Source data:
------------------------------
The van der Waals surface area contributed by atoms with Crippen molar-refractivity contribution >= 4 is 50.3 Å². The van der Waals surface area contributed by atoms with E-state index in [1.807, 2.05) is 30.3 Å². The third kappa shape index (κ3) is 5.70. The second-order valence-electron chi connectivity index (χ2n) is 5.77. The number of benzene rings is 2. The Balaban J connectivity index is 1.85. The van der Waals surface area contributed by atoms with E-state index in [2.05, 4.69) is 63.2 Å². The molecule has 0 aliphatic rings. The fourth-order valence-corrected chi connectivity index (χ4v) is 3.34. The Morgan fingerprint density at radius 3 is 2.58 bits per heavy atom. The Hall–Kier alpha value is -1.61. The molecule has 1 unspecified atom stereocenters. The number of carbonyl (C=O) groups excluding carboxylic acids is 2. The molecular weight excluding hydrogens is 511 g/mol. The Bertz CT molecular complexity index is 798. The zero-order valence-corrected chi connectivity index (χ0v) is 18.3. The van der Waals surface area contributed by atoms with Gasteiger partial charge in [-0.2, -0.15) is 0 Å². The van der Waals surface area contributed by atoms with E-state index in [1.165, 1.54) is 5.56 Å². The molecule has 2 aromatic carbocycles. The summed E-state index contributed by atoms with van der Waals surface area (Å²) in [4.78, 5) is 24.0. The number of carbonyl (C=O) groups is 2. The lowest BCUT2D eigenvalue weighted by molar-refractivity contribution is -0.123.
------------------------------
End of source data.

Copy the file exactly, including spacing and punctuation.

The van der Waals surface area contributed by atoms with Crippen molar-refractivity contribution >= 4 is 50.3 Å². The van der Waals surface area contributed by atoms with E-state index in [1.807, 2.05) is 30.3 Å². The third kappa shape index (κ3) is 5.70. The second-order valence-electron chi connectivity index (χ2n) is 5.77. The number of benzene rings is 2. The Balaban J connectivity index is 1.85. The van der Waals surface area contributed by atoms with E-state index in [2.05, 4.69) is 63.2 Å². The molecule has 0 aliphatic rings. The fourth-order valence-corrected chi connectivity index (χ4v) is 3.34. The Morgan fingerprint density at radius 3 is 2.58 bits per heavy atom. The Hall–Kier alpha value is -1.61. The molecule has 1 unspecified atom stereocenters. The number of carbonyl (C=O) groups excluding carboxylic acids is 2. The molecular weight excluding hydrogens is 511 g/mol. The Bertz CT molecular complexity index is 798. The zero-order valence-corrected chi connectivity index (χ0v) is 18.3. The van der Waals surface area contributed by atoms with Gasteiger partial charge in [-0.2, -0.15) is 0 Å². The van der Waals surface area contributed by atoms with E-state index in [1.165, 1.54) is 5.56 Å². The molecule has 2 aromatic carbocycles. The summed E-state index contributed by atoms with van der Waals surface area (Å²) in [4.78, 5) is 24.0. The number of carbonyl (C=O) groups is 2. The lowest BCUT2D eigenvalue weighted by molar-refractivity contribution is -0.123.